Tensions rise over Erdogan’s gas designs in Mediterranean, Libya war

Turkey’s parliament voted January 2 to send troops to Libya marked a turning point in Anakara’s plans.
Sunday 05/01/2020
Westward ambitions. Turkish lawmaker of the opposition Workers’ Party Erkan Bas shows a map of divided Libya before a parliamentary vote to send Turkish troops to Libya, January 2.              (AFP)
Westward ambitions. Turkish lawmaker of the opposition Workers’ Party Erkan Bas shows a map of divided Libya before a parliamentary vote to send Turkish troops to Libya, January 2. (AFP)

ISTANBUL - Tensions in the Eastern Mediterranean are expected to rise sharply as Turkey’s aggressive strategy in a scramble for natural gas resources triggers a united response by neighbouring countries determined to stop Ankara. Turkish parliament’s approval to deploy troops in Libya only added to such tensions.

Turkey’s actions sparked warnings by the United States and Russia, as well as by Egypt.

“Escalation is probable in the Eastern Med,” Halil Karaveli, author of “Why Turkey is Authoritarian,” said by e-mail. “Turkey may decide to formally annex northern Cyprus. Building a naval base there is also being considered.”

Turkey’s parliament voted January 2 to send troops to Libya after Libyan Prime Minister Fayez al-Sarraj’s internationally recognised Government of National Accord (GNA) requested support. The GNA is fending off an offensive by Field-Marshal Khalifa Haftar’s Libyan National Army (LNA), which is attempting to take over Tripoli.

The same day, leaders of Greece, Israel and Cyprus signed a deal for an undersea pipeline that would carry gas from new offshore deposits in the south-eastern Mediterranean to continental Europe, sidelining Turkey.

The 1,900km EastMed pipeline is intended to provide an alternative gas source for energy-hungry Europe, which is largely dependent on supplies from Russia and the Caucasus region.

Karaveli said Turkey’s plan to get involved in the Libyan conflict militarily was designed to create pressure on its neighbours in the Eastern Mediterranean.

“It is precisely because all other regional powers and their great power backers have aligned against Turkey in their joint effort to exclude Turkey from the Eastern Mediterranean — its oil and gas resources — that Ankara is returning militarily to Libya” a century after the Ottoman Empire lost the region to Italy, Karaveli said.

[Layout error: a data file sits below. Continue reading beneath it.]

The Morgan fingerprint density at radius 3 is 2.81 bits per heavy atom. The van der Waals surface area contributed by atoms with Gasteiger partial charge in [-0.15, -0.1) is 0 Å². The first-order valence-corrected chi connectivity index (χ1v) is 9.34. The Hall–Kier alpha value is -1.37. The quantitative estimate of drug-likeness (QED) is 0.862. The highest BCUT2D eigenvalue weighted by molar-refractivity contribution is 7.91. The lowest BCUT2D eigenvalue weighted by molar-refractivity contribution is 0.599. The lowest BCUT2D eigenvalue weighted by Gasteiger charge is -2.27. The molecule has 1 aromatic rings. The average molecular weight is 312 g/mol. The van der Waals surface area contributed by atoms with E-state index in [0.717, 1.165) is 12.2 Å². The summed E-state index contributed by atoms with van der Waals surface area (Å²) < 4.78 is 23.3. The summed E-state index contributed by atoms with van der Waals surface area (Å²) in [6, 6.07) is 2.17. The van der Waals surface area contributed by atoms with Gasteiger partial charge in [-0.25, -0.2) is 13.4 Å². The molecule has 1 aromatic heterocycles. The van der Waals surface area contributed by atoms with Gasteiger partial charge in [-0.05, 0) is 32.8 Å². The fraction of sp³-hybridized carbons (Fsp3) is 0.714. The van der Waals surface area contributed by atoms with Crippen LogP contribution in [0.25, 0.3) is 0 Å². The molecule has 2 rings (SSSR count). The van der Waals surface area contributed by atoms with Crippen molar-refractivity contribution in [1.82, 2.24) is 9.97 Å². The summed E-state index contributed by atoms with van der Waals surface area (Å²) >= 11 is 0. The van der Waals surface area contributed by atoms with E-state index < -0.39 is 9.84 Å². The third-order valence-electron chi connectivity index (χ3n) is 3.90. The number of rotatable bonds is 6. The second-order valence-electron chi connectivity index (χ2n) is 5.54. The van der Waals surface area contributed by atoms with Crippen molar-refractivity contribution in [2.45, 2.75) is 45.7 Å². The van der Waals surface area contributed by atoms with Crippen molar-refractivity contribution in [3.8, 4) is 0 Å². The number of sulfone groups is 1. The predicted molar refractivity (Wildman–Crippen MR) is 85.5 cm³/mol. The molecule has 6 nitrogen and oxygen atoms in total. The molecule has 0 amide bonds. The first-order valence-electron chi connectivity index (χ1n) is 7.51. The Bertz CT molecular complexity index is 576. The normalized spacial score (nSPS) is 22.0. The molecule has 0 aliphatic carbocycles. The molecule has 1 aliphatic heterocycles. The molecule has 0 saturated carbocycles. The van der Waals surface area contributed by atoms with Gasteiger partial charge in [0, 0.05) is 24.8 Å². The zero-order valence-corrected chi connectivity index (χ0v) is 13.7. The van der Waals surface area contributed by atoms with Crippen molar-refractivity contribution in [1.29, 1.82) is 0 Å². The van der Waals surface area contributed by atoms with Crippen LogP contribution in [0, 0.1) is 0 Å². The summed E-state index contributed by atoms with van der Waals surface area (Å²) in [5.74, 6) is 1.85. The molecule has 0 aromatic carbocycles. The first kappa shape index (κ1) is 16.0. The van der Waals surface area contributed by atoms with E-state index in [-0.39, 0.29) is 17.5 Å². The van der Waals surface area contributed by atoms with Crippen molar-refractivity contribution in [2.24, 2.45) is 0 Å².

“Turkey needs to keep the officially recognised Libyan government, with which it has reached the maritime border agreement that effectively

severs the Greek Cypriot-Greece maritime connection, in power to have leverage in the oil and gas game in the Eastern Mediterranean.”

A Turkish official, speaking on condition of anonymity, said the root of the problems between Turkey and its neighbours was the unsolved problem of Cyprus, which has been divided between a Turkish and a Greek part since 1974. “Everything is because of the problem of Cyprus,” the official said.

The division of the island sparked Turkish claims that Greece and the Greek republic of Cyprus ignore the interests of Turkish Cypriots in exploiting gas resources nearby. Ankara is also irked that regional countries prefer to build the costly underwater pipeline to ship gas to Europe instead of using a pipeline network on the Turkish mainland.

Ankara has raised the stakes with recent moves to explore waters controlled by Cyprus and Greece. The two EU members are particularly disturbed Turkey sent warship-escorted drill ships into waters where Cyprus has exclusive economic rights.

Turkey’s plan to send troops and fighters to Libya drives up tensions more. The Syrian Observatory for Human Rights said about 300 pro-Turkish Syrian fighters have been dispatched to Libya.

In its deployment of the fighters, Turkey seems to be borrowing the scripts of both international private mercenary contractors and those of global jihadist groups.

US President Donald Trump warned Turkish President Recep Tayyip Erdogan in a telephone call “that foreign interference is complicating the situation in Libya,” White House spokesman Hogan Gidley said in a statement.

Russia is also concerned over Turkey’s plan to send troops to Libya. Leonid Slutsky, chairman of the State Duma Committee on International Affairs, said military intervention is certainly not the best option to resolve the crisis in Libya. Egypt, which, like Russia, backs Haftar in Libya, condemned the vote in Turkey’s parliament.

In a Tv address, January 3, Haftar called on Libyans to bear arms, “men and women, soldiers and civilians, to defend our land and our honour” against Turkish “colonisers”.

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